Presentation on theme: "1 The Propeller Club of Los Angeles & Long Beach January 26, 2011 David Arsenault Vice President Hyundai Merchant Marine."— Presentation transcript:
1 The Propeller Club of Los Angeles & Long Beach January 26, 2011 David Arsenault Vice President Hyundai Merchant Marine
2 Are we out of the storm yet?
3 What Just Happened? Great Recession 9/11 Asia Financial Crisis Great Recession had the greatest impact on trade volume since the start of containerization
4 Vessel Impact Trend Record # of idle ships in ’09 – Largest ships have returned to service
5 Port Impact Trend Alphaliner
6 Carrier Earnings Impact ‘09 Carriers posted losses of over us$15 bil. ‘10 Carriers estimated profits of approx us$13 bil. Faster recovery than forecasted but still - $2 bil.
7 Lessons Learned Rate volatility encountered in was not good for carriers or customers Forecasting will play an increasingly important role in the customer – carrier relationship Carriers must manage vessel schedules much more dynamically to align supply with demand Surprisingly there were no carrier casualties during this recent downturn All stakeholders in the supply chain were impacted (ship owners, ship operators, rail, truck, terminals, labor, BCO, NVO, shippers and consignees) Tested partnerships on both sides under duress
8 Current Market Environment Global trade forecasted to grow 7-8% with a 9.5% projected increase in capacity in 2011 supply closely aligned with demand A year of stronger earnings has invited a number of smaller new entrants to the carrier market Carriers have not announced Winter schedules to date and have been reluctant to withdraw capacity prior to the pre Lunar New Year surge Adequate supply of equipment and vessel space for both imports and exports for current demand New build vessel orders have increased as carriers try to secure any remaining discounts (60% of new orders larger than 13,000 TEUs)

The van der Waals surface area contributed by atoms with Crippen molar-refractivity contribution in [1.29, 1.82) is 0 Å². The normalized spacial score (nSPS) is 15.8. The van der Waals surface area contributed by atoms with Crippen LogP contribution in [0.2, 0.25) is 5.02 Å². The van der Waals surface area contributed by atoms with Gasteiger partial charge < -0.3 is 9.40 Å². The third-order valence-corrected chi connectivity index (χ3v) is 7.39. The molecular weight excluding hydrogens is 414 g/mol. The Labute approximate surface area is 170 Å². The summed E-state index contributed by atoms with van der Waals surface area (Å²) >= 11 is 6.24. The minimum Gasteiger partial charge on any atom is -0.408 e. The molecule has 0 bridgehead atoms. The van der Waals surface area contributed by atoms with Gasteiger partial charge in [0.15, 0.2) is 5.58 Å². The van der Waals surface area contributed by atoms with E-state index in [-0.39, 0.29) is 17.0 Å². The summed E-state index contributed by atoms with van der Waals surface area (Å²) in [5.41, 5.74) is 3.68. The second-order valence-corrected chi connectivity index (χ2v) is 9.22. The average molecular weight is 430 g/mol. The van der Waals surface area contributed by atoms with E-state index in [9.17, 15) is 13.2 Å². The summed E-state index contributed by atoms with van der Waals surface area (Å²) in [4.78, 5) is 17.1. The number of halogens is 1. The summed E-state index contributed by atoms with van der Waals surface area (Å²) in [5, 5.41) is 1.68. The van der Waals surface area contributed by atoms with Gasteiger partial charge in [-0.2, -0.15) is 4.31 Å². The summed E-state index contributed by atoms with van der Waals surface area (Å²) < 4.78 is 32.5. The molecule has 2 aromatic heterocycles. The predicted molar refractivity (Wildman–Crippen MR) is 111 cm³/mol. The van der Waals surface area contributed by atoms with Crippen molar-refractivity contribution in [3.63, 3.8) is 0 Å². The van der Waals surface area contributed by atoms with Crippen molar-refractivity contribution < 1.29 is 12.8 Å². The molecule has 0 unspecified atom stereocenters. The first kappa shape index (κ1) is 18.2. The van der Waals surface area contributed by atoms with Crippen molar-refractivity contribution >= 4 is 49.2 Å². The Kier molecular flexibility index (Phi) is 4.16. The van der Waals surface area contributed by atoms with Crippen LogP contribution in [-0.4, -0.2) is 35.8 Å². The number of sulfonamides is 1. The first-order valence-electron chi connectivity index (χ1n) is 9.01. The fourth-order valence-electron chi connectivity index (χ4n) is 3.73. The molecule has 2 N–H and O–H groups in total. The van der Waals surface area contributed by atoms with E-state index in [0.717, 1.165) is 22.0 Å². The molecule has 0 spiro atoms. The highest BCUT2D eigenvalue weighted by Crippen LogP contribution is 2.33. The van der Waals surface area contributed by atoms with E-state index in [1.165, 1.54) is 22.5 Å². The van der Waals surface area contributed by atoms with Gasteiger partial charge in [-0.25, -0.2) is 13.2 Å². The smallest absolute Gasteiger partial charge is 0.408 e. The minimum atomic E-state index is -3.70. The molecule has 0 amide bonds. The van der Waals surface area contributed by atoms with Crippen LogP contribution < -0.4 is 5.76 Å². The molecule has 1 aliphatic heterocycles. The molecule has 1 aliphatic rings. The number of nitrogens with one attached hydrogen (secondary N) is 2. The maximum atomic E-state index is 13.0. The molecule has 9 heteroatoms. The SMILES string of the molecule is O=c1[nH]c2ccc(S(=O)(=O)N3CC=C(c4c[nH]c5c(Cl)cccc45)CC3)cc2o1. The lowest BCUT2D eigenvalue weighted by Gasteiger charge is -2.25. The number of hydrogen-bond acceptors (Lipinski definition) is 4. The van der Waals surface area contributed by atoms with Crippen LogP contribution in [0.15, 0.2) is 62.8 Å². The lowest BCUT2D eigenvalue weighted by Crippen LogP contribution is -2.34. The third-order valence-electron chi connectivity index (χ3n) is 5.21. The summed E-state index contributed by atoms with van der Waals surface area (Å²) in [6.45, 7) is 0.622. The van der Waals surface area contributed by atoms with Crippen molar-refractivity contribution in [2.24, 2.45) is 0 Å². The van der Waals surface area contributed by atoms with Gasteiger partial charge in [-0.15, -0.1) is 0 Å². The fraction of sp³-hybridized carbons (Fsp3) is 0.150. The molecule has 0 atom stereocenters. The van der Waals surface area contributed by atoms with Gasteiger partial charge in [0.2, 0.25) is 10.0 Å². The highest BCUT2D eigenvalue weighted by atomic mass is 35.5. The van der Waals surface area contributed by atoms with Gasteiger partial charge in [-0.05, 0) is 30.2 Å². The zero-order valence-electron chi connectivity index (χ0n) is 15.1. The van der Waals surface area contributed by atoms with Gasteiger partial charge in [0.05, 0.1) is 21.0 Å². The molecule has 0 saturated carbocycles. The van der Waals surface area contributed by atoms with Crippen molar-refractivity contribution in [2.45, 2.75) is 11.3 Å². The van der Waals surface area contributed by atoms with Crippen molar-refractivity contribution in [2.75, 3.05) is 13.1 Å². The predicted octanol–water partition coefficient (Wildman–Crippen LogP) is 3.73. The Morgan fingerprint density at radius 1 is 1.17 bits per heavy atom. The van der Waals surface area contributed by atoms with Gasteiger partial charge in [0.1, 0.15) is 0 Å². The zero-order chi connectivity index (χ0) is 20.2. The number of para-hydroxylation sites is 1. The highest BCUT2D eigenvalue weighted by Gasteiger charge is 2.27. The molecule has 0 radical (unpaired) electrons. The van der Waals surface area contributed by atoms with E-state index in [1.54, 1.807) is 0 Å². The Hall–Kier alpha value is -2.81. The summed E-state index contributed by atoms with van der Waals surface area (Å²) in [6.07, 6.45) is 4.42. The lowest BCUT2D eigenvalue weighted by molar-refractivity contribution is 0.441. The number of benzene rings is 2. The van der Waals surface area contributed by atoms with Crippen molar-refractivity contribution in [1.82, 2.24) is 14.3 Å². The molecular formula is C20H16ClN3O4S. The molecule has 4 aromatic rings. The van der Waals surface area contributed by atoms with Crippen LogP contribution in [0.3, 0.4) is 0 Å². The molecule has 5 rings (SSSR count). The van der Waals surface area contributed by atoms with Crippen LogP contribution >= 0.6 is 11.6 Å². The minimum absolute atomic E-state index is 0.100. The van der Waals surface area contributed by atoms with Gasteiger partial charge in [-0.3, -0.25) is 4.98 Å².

9 Next Generation Container Ship 20,250 TEU Ultra Large Container Ship (ULCS) LOA: 1,443 feetBeam: 194 feet 220,000 Tons21 knots 8 above deck 11 below2 Prop What is the right size vessel? Fuel Cost vs. Unit Cost
10 Bunker – On the Rise (Again) Fuel price volatility will continue = shared risk thru floating bunker surcharges
11 Emerging Trends in 2011 Expect to see stable but more moderate growth of 7-8% during the next few years Terminal, rail and roadway infrastructure concerns that were regular concerns will begin to resurface Expect to see carriers announcing void sailings and winter schedules in February/March Lunar New Year Impact will effect equipment availability for exports in late Feb/early March Weak dollar continues to promote strong export market – anticipate equipment & space issues to resurface in the U.S. by April Australian flooding has wiped out an estimated 60% of agricultural exports increasing demand for US agri exports to Asia
12 Emerging Trends in 2011 Fuel volatility will continue – floating bunker will remain a shared variable cost exposure More distribution center growth on USEC due to rising fuel costs & last mile of supply chain & in preparation for Panama Canal expansion in 2014 Escalating costs as market rebounds (raw materials, manufacturing costs & transportation costs) Increased interest from customers for multi-year contracts – longer term partnerships & stability Carriers exiting the chassis business & transferring control/ownership to truckers and pool managers Carrier alliance churn and expansion as larger new build vessels are introduced to the market Hub & spoke deployments = more transshipments Reduced sailing frequency options Extended port times = pressure on terminals & infrastructure
13 Emerging Trends in 2011 Increased regulatory monitoring & legislation that could begin to change customer/carrier relationships Shipping Act - carrier anti-trust immunity Contracts with increased service definition FMC playing increased role for mutual contract compliance Increased pressure for a national transportation policy that incorporates & synchronizes all modes across city and state boundaries Origin sourcing diversification PRC inland Non – PRC (less dependency/risk with China) Terminal utilization factors increasing with challenges to keep pace with mid-term volume growth forecasts Improved carrier / customer relationships and reduced strain as market stability is restored
14 What Lies Ahead? I believe we will return to calm seas & smoother sailing in 2011 With the impact of “The Great Recession” seemingly behind us, what is the new challenge awaiting the industry?
15 What Lies Ahead? I believe we will return to calmer seas & smoother sailing in 2011
16 Q & A Thank You January 26, 2011 David Arsenault Vice President Hyundai Merchant Marine